How Kiwis preferring rugby to soccer shows why sustainability awards may not be such a good idea

Why the hell hasn’t business sustainability hasn’t taken off?

It’s a much more efficient and cheaper way to do business, it improves market appeal, it keeps damn near all the stakeholders happy and if that’s not enough; by ensuring long term viability it even makes a business more valuable. On the other hand the status quo only works for a very few people, and even they’re facing problems – does “global economic crisis” sound familiar? In the past six years our national debt has risen nearly 56% from $184bn to $256bn, yet unemployment has risen from 3.8% to 7.3%, and would probably be higher if it wasn’t for the Christchurch rebuild. This may be one of the reasons that the number of New Zealanders taking antidepressants has doubled over the same period. In the mean time, the best way we can come up with to earn export dollars is to sell milk powder to China which is a major reason that most of our rivers are too polluted to swim in.

Seriously, what’s good about that picture?

It’s hard to fathom why we are so stuck in a failed system, but I think I may have figured it out. I was talking to a pommy mate the other day, and the conversation got onto that weekends ITM games. He looked at me and said “bloody stupid game rugby, don’t get why you Kiwis are so passionate about it”. I rose up on my hind legs and replied “I don’t get soccer – it’s 80 minutes where a bunch of guys kick a ball amongst each other (albeit very cleverly) and often the only way to work out who wins is a penalty shootout. Meanwhile, if anyone even looks at an opposing player in a cruel and derisive way, that player collapses in pain resulting in a penalty. Bloody silly game, don’t see why you poms are so passionate about it”.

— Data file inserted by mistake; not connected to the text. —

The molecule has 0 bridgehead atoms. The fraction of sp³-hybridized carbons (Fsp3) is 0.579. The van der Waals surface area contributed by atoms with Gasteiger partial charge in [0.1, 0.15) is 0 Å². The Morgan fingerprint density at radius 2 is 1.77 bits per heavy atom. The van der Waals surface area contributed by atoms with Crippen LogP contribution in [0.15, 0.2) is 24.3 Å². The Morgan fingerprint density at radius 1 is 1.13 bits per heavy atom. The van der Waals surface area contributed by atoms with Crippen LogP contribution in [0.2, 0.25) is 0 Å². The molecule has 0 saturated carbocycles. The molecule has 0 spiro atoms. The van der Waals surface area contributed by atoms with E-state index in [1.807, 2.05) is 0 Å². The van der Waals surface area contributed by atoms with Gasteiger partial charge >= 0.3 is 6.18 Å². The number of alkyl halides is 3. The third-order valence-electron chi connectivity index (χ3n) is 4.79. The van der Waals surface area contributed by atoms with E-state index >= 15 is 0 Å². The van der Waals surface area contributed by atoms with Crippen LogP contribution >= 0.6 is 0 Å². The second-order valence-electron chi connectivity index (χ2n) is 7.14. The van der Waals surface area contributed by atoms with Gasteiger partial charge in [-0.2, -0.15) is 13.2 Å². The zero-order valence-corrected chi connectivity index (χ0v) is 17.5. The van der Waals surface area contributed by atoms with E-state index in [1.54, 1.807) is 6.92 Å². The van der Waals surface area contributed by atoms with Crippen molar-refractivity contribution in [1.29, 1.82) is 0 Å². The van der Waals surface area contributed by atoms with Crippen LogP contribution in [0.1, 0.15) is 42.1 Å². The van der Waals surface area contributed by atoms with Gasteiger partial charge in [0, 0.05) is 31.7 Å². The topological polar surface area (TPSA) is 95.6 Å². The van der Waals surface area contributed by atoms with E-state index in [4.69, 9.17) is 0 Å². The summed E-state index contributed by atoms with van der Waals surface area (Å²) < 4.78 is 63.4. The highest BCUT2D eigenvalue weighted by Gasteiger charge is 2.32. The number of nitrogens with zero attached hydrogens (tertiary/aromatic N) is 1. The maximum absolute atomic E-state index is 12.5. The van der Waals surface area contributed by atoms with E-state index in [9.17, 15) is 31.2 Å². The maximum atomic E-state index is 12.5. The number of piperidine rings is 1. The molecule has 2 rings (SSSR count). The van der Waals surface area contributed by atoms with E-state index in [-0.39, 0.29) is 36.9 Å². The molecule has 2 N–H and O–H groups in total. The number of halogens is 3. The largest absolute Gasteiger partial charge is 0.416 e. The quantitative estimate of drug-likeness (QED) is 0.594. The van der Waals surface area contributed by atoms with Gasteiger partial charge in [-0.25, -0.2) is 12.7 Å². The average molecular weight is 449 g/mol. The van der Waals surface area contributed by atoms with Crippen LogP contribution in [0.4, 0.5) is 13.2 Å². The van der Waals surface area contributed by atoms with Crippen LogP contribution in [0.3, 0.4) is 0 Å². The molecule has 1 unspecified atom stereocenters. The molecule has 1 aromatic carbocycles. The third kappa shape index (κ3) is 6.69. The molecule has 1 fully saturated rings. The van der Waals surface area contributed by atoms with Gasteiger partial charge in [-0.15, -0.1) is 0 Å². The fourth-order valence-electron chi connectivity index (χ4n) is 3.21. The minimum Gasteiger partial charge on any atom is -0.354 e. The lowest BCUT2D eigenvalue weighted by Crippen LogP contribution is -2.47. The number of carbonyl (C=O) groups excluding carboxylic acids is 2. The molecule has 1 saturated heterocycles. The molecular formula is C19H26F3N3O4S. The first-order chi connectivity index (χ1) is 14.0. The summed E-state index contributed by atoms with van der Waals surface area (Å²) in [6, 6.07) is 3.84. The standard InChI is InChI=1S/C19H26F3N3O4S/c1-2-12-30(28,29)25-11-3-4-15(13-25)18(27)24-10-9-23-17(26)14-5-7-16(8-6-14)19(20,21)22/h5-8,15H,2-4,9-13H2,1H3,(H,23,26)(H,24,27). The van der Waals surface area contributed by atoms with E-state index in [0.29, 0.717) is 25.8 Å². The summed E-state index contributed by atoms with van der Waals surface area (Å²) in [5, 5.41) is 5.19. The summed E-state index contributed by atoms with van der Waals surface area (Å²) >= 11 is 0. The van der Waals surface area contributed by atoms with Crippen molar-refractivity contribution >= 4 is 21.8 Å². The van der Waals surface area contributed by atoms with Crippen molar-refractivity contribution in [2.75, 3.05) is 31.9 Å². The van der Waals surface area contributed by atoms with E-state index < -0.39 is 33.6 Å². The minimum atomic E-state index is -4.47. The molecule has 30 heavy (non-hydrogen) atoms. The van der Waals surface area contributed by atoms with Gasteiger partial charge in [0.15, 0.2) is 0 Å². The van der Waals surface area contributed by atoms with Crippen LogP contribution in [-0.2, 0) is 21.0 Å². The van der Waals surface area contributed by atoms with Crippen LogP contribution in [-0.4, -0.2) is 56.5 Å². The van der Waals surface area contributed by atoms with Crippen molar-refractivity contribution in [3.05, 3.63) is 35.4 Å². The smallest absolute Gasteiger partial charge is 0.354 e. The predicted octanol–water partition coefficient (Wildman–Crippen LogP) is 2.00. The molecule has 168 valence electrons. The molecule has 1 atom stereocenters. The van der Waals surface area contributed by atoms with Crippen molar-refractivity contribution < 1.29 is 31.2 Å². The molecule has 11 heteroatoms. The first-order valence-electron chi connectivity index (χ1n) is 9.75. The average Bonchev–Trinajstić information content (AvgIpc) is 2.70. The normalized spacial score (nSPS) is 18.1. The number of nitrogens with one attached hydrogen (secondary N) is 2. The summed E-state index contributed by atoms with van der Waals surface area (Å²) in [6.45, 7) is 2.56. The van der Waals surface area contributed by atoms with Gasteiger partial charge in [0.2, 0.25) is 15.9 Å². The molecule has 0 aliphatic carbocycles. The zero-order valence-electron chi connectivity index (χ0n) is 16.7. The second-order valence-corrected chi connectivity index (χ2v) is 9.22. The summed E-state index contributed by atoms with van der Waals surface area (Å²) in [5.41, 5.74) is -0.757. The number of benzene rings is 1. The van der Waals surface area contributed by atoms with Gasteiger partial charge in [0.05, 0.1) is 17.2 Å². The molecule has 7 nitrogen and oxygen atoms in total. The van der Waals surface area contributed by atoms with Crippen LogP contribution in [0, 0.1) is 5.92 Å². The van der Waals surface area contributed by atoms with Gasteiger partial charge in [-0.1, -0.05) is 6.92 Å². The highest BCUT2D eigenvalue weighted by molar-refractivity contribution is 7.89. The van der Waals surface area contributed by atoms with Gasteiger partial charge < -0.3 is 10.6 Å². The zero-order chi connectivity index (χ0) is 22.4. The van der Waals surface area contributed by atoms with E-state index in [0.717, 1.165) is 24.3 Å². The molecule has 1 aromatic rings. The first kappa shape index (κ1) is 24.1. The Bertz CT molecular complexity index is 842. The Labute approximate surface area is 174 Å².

OK guys, we’ve got the home advantage and the crowd’s behind us, so let’s pull out all stops and score at least one goal this game.

The reason that sustainability is a fringe business paradigm is the same reason that poms like soccer while kiwis prefer rugby, people in Otago drink Speights and why my step-daughter would rather listen to One Direction than the Stones – it’s what everyone else does. Abraham Maslow reckoned that belonging was the next most important need after eating (physiological) and not being killed (safety); and one of the major ways that we show we belong to a group is to do what everyone else in that group does.

Unfortunately what most people do  today is stupid stuff like driving a few hundred metres in a tonne of steel and glass (that costs a fortune to buy and run) just to buy a loaf of bread, or buy houses that are bigger than they need with money they don’t have. Businesses are just as stupid when they make long term plans that are dependent on an everlasting supply of finite resources that are quite obviously running out or work in buildings that need the lights on in daylight. Then they sell logs to China at a bargain price so they can buy them back as flat-pack furniture while moaning about their taxes being spent on unemployment benefits. Basically humans do really illogical and even stupid things because it’s normal and what everyone else does.

And that’s the problem – sustainability isn’t normal. It’s seen as being a different way of living and working and it’s frequently practised by people who have different values and philosophies from everyone else. Even when you convince people of the benefits, get them to acknowledge the limitations of the status quo to the point where they may actually want to adopt sustainable business practices; they won’t because doing so labels them as different and that means they will lose their place in the tribe.

We can’t change human nature but we can and must change sustainability so that it looks normal and people who don’t engage in it are seen as different and not fitting in, so here’s what I think we need to do:

  • Stop describing sustainability as an alternative and better way to do business. When we do that we are acknowledging that the alternative is both real and an option. We’re still not experiencing the full impact of our bad habits, and that means it’s too easy to put off sustainability until the recession is over, the new branch has opened or the end of the financial year or wait until everyone else is also doing it. Why should I do something different and risk losing ground to my competitors?